© Gladstone Gallery

Zach Feuer Gallery

Zach Feuer are risk takers known for their daring exhibitions featuring a primarily younger generation of artists. The gallery’s namesake dealer opened his first Chelsea gallery in 2000 and has since developed a reputation for turning new talents into art world stars. Among these are Nathalie Djurberg and Hans Berg, Phoebe Washburn and Stuart Hawkins. One of the more unusual figures to be found here is Sister Corita Kent, a Los Angeles nun who passed away in 1986. Working mostly in silkscreen and serigraphy, Kent’s work gained notoriety during the 1960s and 1970s through the messages of peace and love that she sent through her prints.

© Zach Feuer Gallery and Corita Art Center

Tanya Bonakdar

Among other internationally exhibited artists, Tanya Bonakdar features the fragmented cityscapes of Martin Boyce, the architectonic sculptures of Sarah Sze and the large scale, elemental installations of Olafur Eliasson in its elegant Chelsea space. The gallery is also dedicated to helping younger artists establish themselves on the global stage. Tanya Bonakdar regularly participates in art fairs around the world such as Art Basel, Frieze Art Fair and the Armoury Show. Represented artist Sarah Sze is showing her work in the United States pavilion at the 2013 Venice Biennale.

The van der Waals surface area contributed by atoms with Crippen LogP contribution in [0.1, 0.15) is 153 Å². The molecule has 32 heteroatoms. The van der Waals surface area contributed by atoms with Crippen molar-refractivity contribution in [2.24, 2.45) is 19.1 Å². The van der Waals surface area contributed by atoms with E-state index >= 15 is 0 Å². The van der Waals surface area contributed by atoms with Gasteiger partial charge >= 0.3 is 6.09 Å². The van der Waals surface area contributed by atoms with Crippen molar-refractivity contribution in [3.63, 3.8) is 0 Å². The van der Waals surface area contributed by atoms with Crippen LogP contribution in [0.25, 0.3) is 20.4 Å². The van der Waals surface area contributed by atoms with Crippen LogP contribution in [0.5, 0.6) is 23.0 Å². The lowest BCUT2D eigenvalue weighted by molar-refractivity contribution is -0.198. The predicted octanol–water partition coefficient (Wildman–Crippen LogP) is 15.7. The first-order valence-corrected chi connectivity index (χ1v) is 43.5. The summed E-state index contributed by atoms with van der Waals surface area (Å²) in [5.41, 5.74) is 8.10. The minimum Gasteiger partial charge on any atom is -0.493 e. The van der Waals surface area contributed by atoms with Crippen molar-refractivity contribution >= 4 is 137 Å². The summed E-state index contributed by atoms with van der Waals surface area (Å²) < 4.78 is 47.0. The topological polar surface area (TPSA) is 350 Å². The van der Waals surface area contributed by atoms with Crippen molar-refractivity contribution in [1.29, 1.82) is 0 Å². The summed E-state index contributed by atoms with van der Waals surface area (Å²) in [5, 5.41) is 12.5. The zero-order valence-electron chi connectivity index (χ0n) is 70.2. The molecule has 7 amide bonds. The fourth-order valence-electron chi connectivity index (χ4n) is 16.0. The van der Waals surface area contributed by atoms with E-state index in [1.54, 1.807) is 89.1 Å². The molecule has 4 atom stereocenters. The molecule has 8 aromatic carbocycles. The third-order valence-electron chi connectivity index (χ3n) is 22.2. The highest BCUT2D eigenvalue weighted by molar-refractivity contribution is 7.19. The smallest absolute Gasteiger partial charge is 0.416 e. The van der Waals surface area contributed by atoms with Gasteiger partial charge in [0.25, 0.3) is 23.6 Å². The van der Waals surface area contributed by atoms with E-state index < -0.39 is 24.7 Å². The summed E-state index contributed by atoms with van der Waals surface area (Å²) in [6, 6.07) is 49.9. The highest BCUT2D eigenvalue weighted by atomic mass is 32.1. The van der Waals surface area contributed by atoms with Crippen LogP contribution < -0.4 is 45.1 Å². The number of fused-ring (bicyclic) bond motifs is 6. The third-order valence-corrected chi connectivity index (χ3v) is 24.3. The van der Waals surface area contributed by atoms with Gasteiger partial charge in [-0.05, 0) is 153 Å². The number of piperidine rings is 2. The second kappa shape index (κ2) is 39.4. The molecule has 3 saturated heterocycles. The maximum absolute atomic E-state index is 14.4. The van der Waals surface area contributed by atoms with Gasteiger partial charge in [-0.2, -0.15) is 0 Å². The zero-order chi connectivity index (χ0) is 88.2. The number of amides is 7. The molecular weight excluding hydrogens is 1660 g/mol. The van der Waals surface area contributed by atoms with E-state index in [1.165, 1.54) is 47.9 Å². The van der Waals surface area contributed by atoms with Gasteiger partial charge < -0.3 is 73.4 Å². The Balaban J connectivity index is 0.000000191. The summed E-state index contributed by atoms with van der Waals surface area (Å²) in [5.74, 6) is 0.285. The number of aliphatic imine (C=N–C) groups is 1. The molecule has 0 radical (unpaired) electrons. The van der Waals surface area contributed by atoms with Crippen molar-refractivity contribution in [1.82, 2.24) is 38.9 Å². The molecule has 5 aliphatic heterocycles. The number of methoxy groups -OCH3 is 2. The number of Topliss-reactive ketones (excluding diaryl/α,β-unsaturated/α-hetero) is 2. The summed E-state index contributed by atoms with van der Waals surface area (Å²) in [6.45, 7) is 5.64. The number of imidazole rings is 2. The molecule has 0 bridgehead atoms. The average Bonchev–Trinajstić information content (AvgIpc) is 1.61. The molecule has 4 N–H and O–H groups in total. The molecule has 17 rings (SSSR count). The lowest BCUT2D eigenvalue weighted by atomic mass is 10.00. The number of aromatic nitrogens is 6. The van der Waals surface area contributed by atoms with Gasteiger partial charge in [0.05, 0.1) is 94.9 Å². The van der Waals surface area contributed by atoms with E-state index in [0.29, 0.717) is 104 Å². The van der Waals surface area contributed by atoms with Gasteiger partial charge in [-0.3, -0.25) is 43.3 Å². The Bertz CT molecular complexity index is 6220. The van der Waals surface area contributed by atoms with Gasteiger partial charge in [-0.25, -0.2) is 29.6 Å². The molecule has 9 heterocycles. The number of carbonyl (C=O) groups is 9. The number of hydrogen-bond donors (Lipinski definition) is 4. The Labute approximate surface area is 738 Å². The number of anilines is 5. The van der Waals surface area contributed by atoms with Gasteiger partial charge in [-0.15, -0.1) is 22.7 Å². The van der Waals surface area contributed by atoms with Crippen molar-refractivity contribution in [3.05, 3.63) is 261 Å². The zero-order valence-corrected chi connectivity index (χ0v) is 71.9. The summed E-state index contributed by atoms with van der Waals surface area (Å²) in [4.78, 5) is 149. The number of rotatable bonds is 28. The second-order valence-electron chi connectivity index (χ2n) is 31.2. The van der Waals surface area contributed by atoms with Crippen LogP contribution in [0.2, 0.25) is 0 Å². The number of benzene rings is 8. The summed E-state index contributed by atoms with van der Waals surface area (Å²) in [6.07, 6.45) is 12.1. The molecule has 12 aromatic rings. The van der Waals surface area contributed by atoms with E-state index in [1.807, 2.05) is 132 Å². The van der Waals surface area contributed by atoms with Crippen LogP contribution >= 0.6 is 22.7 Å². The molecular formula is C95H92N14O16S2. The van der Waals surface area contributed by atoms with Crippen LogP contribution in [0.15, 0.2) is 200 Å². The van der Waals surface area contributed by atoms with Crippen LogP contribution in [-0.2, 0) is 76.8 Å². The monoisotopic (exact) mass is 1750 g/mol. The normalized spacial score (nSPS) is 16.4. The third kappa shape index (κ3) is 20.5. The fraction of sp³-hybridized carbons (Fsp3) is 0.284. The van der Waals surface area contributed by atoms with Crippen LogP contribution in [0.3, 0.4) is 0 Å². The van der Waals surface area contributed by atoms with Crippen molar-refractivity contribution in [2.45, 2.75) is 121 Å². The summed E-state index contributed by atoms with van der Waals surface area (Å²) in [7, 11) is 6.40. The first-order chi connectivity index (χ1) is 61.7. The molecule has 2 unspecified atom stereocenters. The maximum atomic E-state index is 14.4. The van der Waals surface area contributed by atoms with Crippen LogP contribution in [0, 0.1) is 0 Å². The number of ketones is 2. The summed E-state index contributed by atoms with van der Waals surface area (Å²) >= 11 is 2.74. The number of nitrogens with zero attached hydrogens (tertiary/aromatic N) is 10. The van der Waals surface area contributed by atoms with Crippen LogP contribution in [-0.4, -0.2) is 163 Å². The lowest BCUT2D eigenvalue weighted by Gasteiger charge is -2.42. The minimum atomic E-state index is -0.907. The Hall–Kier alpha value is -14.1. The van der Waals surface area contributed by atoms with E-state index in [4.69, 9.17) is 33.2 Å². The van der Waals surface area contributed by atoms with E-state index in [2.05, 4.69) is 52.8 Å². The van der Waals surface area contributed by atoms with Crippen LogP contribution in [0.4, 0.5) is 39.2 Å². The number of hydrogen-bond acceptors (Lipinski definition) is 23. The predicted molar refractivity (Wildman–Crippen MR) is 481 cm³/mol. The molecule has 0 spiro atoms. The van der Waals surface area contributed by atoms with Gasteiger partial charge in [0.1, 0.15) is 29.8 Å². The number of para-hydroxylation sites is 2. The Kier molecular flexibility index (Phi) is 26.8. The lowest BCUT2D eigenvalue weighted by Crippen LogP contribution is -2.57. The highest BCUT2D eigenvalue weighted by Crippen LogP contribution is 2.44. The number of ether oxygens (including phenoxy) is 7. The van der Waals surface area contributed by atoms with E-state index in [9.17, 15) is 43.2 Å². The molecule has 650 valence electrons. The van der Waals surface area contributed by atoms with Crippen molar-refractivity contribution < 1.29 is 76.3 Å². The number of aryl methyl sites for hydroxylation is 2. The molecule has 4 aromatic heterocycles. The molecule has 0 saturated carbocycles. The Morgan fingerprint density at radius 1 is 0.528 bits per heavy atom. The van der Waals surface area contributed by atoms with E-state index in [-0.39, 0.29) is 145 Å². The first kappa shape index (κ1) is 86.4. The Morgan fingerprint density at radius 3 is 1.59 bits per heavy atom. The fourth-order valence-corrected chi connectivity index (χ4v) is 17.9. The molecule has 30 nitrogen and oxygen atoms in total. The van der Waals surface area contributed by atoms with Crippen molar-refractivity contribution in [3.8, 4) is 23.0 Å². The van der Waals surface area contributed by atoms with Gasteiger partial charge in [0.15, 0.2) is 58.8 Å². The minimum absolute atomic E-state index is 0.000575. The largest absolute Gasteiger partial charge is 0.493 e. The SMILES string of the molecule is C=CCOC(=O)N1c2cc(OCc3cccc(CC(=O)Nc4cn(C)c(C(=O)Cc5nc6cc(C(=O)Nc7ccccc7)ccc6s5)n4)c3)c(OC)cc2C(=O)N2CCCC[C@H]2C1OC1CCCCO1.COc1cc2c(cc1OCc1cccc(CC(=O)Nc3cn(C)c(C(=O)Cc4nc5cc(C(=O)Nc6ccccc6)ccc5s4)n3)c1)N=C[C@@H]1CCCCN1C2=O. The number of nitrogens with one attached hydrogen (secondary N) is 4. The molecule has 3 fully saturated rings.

© Tanya Bonakdar and Sarah Sze

Gagosian Gallery

Originally opened in Los Angeles in 1979, Gagosian Gallery now has spaces in New York, London, Rome, Paris, Athens, Hong Kong and Geneva. Exhibitions at Gagosian focus both on the promotion of new and cutting edge artists and the celebration of those figures who define art history of the 20th century. In New York the gallery has two premier exhibition spaces in the Chelsea District. With artists like Jean-Michel Baquiat, Roy Lichtenstein, Jeff Koons and Jenny Saville, Gagosian is one of the few commercial galleries able to put on museum quality exhibitions.

© NYU FC 2 | WikiCommons

Andrea Rosen Gallery